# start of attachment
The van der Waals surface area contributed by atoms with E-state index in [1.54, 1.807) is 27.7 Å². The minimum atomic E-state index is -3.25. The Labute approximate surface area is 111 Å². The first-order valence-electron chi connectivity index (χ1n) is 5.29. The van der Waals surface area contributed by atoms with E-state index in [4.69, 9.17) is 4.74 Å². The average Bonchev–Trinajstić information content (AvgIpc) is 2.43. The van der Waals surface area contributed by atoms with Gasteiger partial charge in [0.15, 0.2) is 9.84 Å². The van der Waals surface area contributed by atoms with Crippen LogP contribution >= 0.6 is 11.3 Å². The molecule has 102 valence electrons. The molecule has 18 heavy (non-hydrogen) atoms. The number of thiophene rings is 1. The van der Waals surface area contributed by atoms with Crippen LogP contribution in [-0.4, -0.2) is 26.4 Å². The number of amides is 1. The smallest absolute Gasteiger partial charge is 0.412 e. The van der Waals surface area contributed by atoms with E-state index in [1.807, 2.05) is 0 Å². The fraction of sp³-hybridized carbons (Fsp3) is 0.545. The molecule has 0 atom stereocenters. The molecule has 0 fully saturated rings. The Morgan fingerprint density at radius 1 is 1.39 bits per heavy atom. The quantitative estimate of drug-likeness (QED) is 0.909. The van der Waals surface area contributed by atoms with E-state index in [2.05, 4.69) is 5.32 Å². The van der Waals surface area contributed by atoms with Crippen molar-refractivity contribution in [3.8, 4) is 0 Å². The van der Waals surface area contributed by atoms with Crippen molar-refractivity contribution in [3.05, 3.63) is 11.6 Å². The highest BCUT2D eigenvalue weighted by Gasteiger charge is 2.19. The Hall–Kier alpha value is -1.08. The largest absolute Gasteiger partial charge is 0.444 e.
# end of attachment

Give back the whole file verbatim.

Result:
The van der Waals surface area contributed by atoms with E-state index in [1.54, 1.807) is 27.7 Å². The minimum atomic E-state index is -3.25. The Labute approximate surface area is 111 Å². The first-order valence-electron chi connectivity index (χ1n) is 5.29. The van der Waals surface area contributed by atoms with E-state index in [4.69, 9.17) is 4.74 Å². The average Bonchev–Trinajstić information content (AvgIpc) is 2.43. The van der Waals surface area contributed by atoms with Gasteiger partial charge in [0.15, 0.2) is 9.84 Å². The van der Waals surface area contributed by atoms with Crippen LogP contribution >= 0.6 is 11.3 Å². The molecule has 102 valence electrons. The molecule has 18 heavy (non-hydrogen) atoms. The number of thiophene rings is 1. The van der Waals surface area contributed by atoms with Crippen LogP contribution in [-0.4, -0.2) is 26.4 Å². The number of amides is 1. The smallest absolute Gasteiger partial charge is 0.412 e. The van der Waals surface area contributed by atoms with E-state index in [1.807, 2.05) is 0 Å². The fraction of sp³-hybridized carbons (Fsp3) is 0.545. The molecule has 0 atom stereocenters. The molecule has 0 fully saturated rings. The Morgan fingerprint density at radius 1 is 1.39 bits per heavy atom. The quantitative estimate of drug-likeness (QED) is 0.909. The van der Waals surface area contributed by atoms with E-state index in [2.05, 4.69) is 5.32 Å². The van der Waals surface area contributed by atoms with Crippen molar-refractivity contribution in [3.8, 4) is 0 Å². The van der Waals surface area contributed by atoms with Crippen molar-refractivity contribution in [3.05, 3.63) is 11.6 Å². The highest BCUT2D eigenvalue weighted by Gasteiger charge is 2.19. The Hall–Kier alpha value is -1.08. The largest absolute Gasteiger partial charge is 0.444 e.